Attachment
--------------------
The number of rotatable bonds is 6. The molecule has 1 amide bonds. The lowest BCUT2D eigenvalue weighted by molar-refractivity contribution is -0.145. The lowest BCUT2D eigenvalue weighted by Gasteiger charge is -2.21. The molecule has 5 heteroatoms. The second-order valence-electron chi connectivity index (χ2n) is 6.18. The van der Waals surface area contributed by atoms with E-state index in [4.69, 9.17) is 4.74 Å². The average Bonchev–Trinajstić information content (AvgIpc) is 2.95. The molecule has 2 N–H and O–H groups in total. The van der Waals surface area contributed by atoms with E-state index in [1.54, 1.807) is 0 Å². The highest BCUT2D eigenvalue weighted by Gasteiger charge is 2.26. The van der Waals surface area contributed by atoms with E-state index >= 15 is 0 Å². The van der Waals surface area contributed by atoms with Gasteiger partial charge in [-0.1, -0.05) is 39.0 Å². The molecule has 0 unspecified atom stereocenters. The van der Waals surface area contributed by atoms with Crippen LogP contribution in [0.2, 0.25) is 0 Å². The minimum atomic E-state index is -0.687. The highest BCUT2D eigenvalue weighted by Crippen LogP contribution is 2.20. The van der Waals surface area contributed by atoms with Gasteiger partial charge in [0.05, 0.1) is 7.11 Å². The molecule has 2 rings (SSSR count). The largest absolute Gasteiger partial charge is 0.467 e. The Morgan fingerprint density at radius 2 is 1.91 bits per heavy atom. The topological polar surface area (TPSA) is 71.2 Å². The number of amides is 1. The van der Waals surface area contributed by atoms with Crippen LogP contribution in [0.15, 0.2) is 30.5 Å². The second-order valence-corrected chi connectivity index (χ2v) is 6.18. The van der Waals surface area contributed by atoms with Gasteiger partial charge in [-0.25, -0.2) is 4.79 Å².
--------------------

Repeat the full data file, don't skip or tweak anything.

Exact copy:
The number of rotatable bonds is 6. The molecule has 1 amide bonds. The lowest BCUT2D eigenvalue weighted by molar-refractivity contribution is -0.145. The lowest BCUT2D eigenvalue weighted by Gasteiger charge is -2.21. The molecule has 5 heteroatoms. The second-order valence-electron chi connectivity index (χ2n) is 6.18. The van der Waals surface area contributed by atoms with E-state index in [4.69, 9.17) is 4.74 Å². The average Bonchev–Trinajstić information content (AvgIpc) is 2.95. The molecule has 2 N–H and O–H groups in total. The van der Waals surface area contributed by atoms with E-state index in [1.54, 1.807) is 0 Å². The highest BCUT2D eigenvalue weighted by Gasteiger charge is 2.26. The van der Waals surface area contributed by atoms with E-state index >= 15 is 0 Å². The van der Waals surface area contributed by atoms with Gasteiger partial charge in [-0.1, -0.05) is 39.0 Å². The molecule has 0 unspecified atom stereocenters. The van der Waals surface area contributed by atoms with Crippen LogP contribution in [0.2, 0.25) is 0 Å². The minimum atomic E-state index is -0.687. The highest BCUT2D eigenvalue weighted by Crippen LogP contribution is 2.20. The van der Waals surface area contributed by atoms with Gasteiger partial charge in [0.05, 0.1) is 7.11 Å². The molecule has 2 rings (SSSR count). The largest absolute Gasteiger partial charge is 0.467 e. The Morgan fingerprint density at radius 2 is 1.91 bits per heavy atom. The topological polar surface area (TPSA) is 71.2 Å². The number of amides is 1. The van der Waals surface area contributed by atoms with Crippen LogP contribution in [0.15, 0.2) is 30.5 Å². The second-order valence-corrected chi connectivity index (χ2v) is 6.18. The van der Waals surface area contributed by atoms with Gasteiger partial charge in [-0.25, -0.2) is 4.79 Å².